On June 23, 2016 a referendum was held in the United Kingdom, this resulted in a majority of the British citizens voting in favour of leaving the European Union. While still part of the European Union the United Kingdom was paying £350 million weekly in taxes to the European Union. This proposal to leave the European Union came to be known as BREXIT a short form for Britain exist from the European Union. It was brought forth due to the fear that there was an influx of immigrants from Africa and Middle East into the United Kingdom and most of the jobs in the UK were serving more foreigners than British citizens.
There has been a strong argument by most economists, including the UK Treasury, that being in the European Union has positively impacted Britain in terms of trade and as a result the United Kingdom’s trade would be negatively affected if it left the European Union.
The following are the impacts of BREXIT on the United Kingdom
The main advantage for the UK is that it can again illegalize the free flow of people from the European Union. That was the primary reason people voted for Brexit. They were concerned about an increase in refugees from Africa and the Middle East. Such free flow was discredited with an increase in crime rate such as drug trafficking, human trafficking as well as acts of terrorism.
The UK will regain its taxation system independent from that of the European system. It also won’t have to be liable to European Union tax fees as the case was when it had to pay a weekly sum of £350 million to the European Union.
The main disadvantage is that Brexit will slow down UK’s economic growth. Philip Hammond Chancellor of the Exchequer (Secretary to the United Kingdom Treasury) reported that his country’s growth would slow to 2.4 percent in 2018, 1.9 percent in 2019, and 1.6 percent in 2020.
Surveys of leading economists show with overwhelming agreement that BREXIT will likely reduce the UK’s real per-capita income. A 2017 survey showed that in the long run BREXIT will make the United Kingdom poorer because it will create new trade barriers. In recent times Prices were rising higher than wages in the United Kingdom.
Another major disadvantage is the potential loss of Britain’s free trade status with the other member states of the European Union. Britain will start incurring trade tariffs for its exports which will in turn make British exports more expensive.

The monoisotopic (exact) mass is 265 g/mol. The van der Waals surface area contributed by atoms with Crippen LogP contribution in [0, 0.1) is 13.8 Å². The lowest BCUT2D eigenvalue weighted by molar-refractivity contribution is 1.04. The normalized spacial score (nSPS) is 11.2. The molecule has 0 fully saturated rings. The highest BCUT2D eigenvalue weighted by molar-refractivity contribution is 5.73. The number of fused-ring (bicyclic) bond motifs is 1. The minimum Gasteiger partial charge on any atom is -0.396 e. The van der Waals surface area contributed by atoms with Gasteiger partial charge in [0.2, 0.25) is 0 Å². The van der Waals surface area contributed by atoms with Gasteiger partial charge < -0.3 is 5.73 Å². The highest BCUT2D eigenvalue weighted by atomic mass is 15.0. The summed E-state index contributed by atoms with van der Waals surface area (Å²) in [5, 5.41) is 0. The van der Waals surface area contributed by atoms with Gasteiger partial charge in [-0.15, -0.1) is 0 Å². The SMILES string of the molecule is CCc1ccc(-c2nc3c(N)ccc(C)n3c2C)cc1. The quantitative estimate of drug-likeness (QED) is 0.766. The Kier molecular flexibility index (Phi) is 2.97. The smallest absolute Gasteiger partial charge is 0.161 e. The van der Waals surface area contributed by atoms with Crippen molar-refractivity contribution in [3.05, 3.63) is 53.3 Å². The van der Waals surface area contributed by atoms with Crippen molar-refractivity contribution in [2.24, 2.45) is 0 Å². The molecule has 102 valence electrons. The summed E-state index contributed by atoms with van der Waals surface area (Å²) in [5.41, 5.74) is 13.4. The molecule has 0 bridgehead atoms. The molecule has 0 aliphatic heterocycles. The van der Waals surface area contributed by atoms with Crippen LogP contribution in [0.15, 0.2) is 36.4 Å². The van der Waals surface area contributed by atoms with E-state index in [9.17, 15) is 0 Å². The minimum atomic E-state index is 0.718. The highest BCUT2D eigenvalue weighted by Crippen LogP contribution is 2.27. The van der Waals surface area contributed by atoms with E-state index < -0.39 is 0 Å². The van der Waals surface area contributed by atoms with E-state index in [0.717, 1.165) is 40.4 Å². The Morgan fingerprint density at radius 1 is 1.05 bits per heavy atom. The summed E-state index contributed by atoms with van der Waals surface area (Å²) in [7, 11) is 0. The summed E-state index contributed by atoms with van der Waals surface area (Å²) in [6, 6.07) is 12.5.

It also increases prices of imports into the UK. One third of UK’s food imports comes from the European Union. Higher import prices will create inflation and lowers the standards of living with in the United Kingdom.
The city of London will greatly be affected by BREXIT having been used by many companies as the English-speaking entry point of the European Union which turned it into a key financial hub within the region. This could result into the collapse of the real estate business in the city. Many new office buildings are under construction and soon they may sit empty if The City’s financial services industry such as banks relocate.
The EU grants these to its members in environmental protection, research and development, and energy. If the United Kingdom leaves the Union it will miss out of the state of the art technologies that come from the European Union.
In addition, British companies are most likely to lose their stand to bid on public contracts offered in any EU country. Usually these are open to bidders from any member country. London will most likely lose a lot in the service sector considerably in banking. Practitioners will lose the ability to operate in all member countries. This could also raise the cost of airfares, the internet, and even phone services.
The residents of the United Kingdom will lose out on employement opportunities. For example it was projected that by 2030 Germany will be faced with a supply of labour shortage of two million workers. Those jobs will no longer be as readily available to the UK’s residents after BREXIT.
There will be a customs border between Britain and the Republic of Ireland upon the exit of of Britain from the Union. This was formulated after a proposal from the European Union. Trade and travel to the Island of Ireland will be hindered considering the fact that the UK is Ireland’s biggest export destination. The Northern Ireland will remain with the UK whereas, Southern Ireland (Republic of Ireland) will remain with the European Union.
But a customs border between Northern Ireland and the Republic of Ireland could reignite conflicts. It was a 30-year conflict in Northern Ireland between mainly Catholic Irish nationalists and pro-British Protestants. In 1998, it ended with the promise of no border between the north and south Irish island.
After the implementation of Brexit 35000 Irish people who cross the border to work in the United Kingdom will be forced to go through customs on their way to and from work. The EU insists that the UK should come up with a solution. Otherwise, it must agree to the backstop of no customs border on the Irish isle. That would put the border between Northern Ireland and Britain.